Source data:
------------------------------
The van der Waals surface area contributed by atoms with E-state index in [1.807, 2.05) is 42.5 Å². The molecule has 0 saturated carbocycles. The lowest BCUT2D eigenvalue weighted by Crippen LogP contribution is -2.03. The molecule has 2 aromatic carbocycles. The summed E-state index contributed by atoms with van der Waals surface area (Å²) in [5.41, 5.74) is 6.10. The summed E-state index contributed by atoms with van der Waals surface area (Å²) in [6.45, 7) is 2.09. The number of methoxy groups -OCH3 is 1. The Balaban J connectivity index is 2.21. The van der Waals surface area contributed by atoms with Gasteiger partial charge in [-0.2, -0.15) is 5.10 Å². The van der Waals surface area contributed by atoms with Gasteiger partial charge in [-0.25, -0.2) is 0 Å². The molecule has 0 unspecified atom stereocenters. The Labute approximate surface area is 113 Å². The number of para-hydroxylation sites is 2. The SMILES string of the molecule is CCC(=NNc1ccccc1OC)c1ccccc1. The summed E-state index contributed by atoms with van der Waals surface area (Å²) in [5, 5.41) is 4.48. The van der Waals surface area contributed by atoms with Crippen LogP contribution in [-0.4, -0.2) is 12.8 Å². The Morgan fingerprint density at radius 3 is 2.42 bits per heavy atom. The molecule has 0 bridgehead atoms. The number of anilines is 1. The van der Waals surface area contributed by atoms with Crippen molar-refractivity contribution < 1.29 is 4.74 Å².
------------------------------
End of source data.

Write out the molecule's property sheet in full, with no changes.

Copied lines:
The van der Waals surface area contributed by atoms with E-state index in [1.807, 2.05) is 42.5 Å². The molecule has 0 saturated carbocycles. The lowest BCUT2D eigenvalue weighted by Crippen LogP contribution is -2.03. The molecule has 2 aromatic carbocycles. The summed E-state index contributed by atoms with van der Waals surface area (Å²) in [5.41, 5.74) is 6.10. The summed E-state index contributed by atoms with van der Waals surface area (Å²) in [6.45, 7) is 2.09. The number of methoxy groups -OCH3 is 1. The Balaban J connectivity index is 2.21. The van der Waals surface area contributed by atoms with Gasteiger partial charge in [-0.2, -0.15) is 5.10 Å². The van der Waals surface area contributed by atoms with Gasteiger partial charge in [-0.25, -0.2) is 0 Å². The molecule has 0 unspecified atom stereocenters. The Labute approximate surface area is 113 Å². The number of para-hydroxylation sites is 2. The SMILES string of the molecule is CCC(=NNc1ccccc1OC)c1ccccc1. The summed E-state index contributed by atoms with van der Waals surface area (Å²) in [5, 5.41) is 4.48. The van der Waals surface area contributed by atoms with Crippen LogP contribution in [-0.4, -0.2) is 12.8 Å². The Morgan fingerprint density at radius 3 is 2.42 bits per heavy atom. The molecule has 0 bridgehead atoms. The number of anilines is 1. The van der Waals surface area contributed by atoms with Crippen molar-refractivity contribution < 1.29 is 4.74 Å².